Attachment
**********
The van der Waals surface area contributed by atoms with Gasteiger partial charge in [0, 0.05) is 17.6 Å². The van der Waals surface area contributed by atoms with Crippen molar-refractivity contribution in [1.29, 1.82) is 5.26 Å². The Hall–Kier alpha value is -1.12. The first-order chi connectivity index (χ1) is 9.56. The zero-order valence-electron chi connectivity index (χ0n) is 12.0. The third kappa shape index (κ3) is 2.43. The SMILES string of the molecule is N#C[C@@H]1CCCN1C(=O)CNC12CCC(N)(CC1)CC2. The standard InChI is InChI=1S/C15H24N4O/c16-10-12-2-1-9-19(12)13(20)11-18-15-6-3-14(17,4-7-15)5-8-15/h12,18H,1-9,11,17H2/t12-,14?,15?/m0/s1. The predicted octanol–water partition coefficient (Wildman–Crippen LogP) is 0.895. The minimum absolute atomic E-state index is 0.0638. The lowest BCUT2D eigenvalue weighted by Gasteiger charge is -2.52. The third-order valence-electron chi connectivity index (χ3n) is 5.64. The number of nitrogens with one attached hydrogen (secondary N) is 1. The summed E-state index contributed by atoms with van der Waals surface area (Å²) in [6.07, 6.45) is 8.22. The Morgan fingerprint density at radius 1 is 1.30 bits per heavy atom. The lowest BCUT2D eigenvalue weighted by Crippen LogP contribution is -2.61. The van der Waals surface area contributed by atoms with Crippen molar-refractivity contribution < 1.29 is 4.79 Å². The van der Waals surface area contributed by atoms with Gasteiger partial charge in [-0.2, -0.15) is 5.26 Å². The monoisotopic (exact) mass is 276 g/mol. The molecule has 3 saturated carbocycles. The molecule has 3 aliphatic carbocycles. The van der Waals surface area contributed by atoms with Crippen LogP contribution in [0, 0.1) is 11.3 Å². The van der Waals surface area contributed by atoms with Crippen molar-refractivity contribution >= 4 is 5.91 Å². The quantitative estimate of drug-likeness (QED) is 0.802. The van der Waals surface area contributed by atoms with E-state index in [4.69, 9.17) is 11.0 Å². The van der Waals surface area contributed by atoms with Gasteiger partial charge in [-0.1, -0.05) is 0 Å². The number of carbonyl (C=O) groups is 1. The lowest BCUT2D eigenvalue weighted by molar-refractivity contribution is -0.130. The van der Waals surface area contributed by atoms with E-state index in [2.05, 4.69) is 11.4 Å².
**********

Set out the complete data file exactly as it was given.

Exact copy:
The van der Waals surface area contributed by atoms with Gasteiger partial charge in [0, 0.05) is 17.6 Å². The van der Waals surface area contributed by atoms with Crippen molar-refractivity contribution in [1.29, 1.82) is 5.26 Å². The Hall–Kier alpha value is -1.12. The first-order chi connectivity index (χ1) is 9.56. The zero-order valence-electron chi connectivity index (χ0n) is 12.0. The third kappa shape index (κ3) is 2.43. The SMILES string of the molecule is N#C[C@@H]1CCCN1C(=O)CNC12CCC(N)(CC1)CC2. The standard InChI is InChI=1S/C15H24N4O/c16-10-12-2-1-9-19(12)13(20)11-18-15-6-3-14(17,4-7-15)5-8-15/h12,18H,1-9,11,17H2/t12-,14?,15?/m0/s1. The predicted octanol–water partition coefficient (Wildman–Crippen LogP) is 0.895. The minimum absolute atomic E-state index is 0.0638. The lowest BCUT2D eigenvalue weighted by Gasteiger charge is -2.52. The third-order valence-electron chi connectivity index (χ3n) is 5.64. The number of nitrogens with one attached hydrogen (secondary N) is 1. The summed E-state index contributed by atoms with van der Waals surface area (Å²) in [6.07, 6.45) is 8.22. The Morgan fingerprint density at radius 1 is 1.30 bits per heavy atom. The lowest BCUT2D eigenvalue weighted by Crippen LogP contribution is -2.61. The van der Waals surface area contributed by atoms with Crippen molar-refractivity contribution < 1.29 is 4.79 Å². The van der Waals surface area contributed by atoms with Gasteiger partial charge in [-0.2, -0.15) is 5.26 Å². The monoisotopic (exact) mass is 276 g/mol. The molecule has 3 saturated carbocycles. The molecule has 3 aliphatic carbocycles. The van der Waals surface area contributed by atoms with Crippen LogP contribution in [0, 0.1) is 11.3 Å². The van der Waals surface area contributed by atoms with Crippen molar-refractivity contribution >= 4 is 5.91 Å². The quantitative estimate of drug-likeness (QED) is 0.802. The van der Waals surface area contributed by atoms with E-state index in [4.69, 9.17) is 11.0 Å². The van der Waals surface area contributed by atoms with Gasteiger partial charge in [-0.1, -0.05) is 0 Å². The number of carbonyl (C=O) groups is 1. The lowest BCUT2D eigenvalue weighted by molar-refractivity contribution is -0.130. The van der Waals surface area contributed by atoms with E-state index in [2.05, 4.69) is 11.4 Å².